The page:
Washington State is on the verge of becoming the latest state to allow its residents to grow cannabis plants at home for personal use. A bill that would permit adults 21 and older to cultivate up to four plants per person, or 10 plants per household, passed a House committee on January 29, 2024. The bill, HB 2194, is now headed to the House Appropriations Committee for further consideration.
A Long-Awaited Change
Washington State was one of the first states to legalize cannabis for recreational use in 2012, but it has remained one of the few states that does not allow home cultivation. Currently, only registered medical marijuana patients can grow a limited number of plants for their own use, with a maximum of six plants per person, or 15 plants with a physician’s approval.
The bill’s sponsor, Representative Shelley Kloba, said that the proposed change is overdue and would align Washington with other states that have legalized cannabis. “This is a long time coming,” Kloba said. “It really does emphasize that it is for personal use only. Many other states have done it. It is time for us to do it.”
According to the National Organization for the Reform of Marijuana Laws (NORML), more than a dozen states, including neighboring Oregon, allow adults to grow cannabis at home for personal use. Some of the benefits of home cultivation include the ability to choose the type of plant, the option to avoid pesticides, and the potential to save money.
A Social Equity Issue
The bill also received support from the state’s Social Equity in Cannabis Task Force, which was created in 2020 to increase the participation of Black and Latino residents in the cannabis industry. The task force recommended legalizing home cultivation for recreational use in its 2022 report, citing data that showed that Black and Latino people are disproportionately arrested and convicted for growing marijuana in amounts that would be legal under the bill.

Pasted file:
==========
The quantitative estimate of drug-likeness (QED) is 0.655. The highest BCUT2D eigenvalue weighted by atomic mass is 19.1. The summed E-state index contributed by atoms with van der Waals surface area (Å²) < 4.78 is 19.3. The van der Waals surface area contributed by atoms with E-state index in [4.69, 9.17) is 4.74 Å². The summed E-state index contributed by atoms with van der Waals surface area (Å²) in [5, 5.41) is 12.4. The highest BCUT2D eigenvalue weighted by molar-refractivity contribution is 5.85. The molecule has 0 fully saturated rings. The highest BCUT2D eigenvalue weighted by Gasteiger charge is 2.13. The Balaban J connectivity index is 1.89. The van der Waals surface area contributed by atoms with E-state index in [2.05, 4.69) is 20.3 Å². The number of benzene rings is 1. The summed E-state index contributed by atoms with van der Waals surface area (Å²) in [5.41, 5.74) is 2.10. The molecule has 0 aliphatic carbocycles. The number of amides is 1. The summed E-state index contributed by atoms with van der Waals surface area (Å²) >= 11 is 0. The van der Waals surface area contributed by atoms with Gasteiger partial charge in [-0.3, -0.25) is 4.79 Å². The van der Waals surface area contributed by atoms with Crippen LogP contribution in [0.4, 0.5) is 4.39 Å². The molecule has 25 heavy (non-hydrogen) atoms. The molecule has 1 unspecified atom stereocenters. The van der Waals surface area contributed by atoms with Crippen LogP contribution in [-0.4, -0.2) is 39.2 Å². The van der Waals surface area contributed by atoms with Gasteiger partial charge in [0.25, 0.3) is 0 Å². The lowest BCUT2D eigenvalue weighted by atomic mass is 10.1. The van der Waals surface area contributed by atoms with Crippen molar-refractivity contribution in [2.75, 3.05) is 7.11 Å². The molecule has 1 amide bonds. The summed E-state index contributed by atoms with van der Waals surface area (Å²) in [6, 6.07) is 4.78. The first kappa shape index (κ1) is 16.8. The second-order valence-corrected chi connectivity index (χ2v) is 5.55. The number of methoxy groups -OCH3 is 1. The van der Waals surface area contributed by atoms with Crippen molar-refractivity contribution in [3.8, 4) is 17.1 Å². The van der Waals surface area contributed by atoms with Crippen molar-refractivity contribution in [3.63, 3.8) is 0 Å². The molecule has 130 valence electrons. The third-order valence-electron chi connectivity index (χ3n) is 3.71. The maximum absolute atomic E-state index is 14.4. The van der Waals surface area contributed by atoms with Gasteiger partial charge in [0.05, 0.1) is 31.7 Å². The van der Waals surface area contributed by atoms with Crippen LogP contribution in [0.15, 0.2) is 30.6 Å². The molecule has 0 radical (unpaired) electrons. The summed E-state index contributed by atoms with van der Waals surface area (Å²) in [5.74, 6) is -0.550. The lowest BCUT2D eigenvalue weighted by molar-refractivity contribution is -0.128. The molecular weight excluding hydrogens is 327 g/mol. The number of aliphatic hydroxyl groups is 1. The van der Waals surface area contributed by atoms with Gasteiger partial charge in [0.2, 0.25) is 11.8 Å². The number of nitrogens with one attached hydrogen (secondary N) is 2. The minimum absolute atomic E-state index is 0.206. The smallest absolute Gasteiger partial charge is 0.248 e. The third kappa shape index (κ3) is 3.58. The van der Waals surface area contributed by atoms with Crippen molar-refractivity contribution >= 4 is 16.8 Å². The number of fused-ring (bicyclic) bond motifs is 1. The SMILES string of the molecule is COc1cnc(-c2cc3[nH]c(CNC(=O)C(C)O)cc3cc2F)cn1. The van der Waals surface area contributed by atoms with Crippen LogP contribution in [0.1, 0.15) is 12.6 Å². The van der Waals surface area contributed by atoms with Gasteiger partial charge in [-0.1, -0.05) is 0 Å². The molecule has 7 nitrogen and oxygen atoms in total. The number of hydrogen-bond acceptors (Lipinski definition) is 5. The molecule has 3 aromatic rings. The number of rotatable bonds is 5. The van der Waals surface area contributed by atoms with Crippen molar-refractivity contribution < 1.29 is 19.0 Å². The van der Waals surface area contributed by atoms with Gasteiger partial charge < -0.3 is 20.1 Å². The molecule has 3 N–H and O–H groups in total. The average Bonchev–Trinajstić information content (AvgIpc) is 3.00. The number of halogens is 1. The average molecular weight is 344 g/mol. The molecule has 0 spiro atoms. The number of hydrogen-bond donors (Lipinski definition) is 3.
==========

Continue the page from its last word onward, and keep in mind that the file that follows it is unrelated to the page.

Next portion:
“Legalizing residential cannabis cultivation for recreational use would reduce arrests and felony convictions that disproportionately harm Black people, while also potentially increasing social equity applicant eligibility,” the task force wrote in its report.
The bill would also allow people who have been convicted of growing cannabis in the past to petition for the expungement of their records, as long as the amount they grew was within the limits of the bill.
A Controversial Proposal
Not everyone is in favor of the bill, however. Some opponents have expressed concerns about the possible negative impacts of home cultivation on communities, such as increased odor, fire hazards, theft, and diversion to the black market. They also argued that home cultivation could reduce the tax revenue from cannabis sales at licensed dispensaries, which fund various programs and services in the state.
The bill would require home growers to follow certain rules, such as keeping the plants out of public view, securing them from minors and unauthorized access, and labeling them with their name and address. The bill would also prohibit home growers from selling, distributing, or donating their cannabis to anyone else. Violating these rules could result in civil or criminal penalties, depending on the severity of the offense.
The bill faces an uncertain future in the House Appropriations Committee, where it stalled last year. If it passes the committee, it would still need to be approved by the full House and the Senate before it reaches the governor’s desk.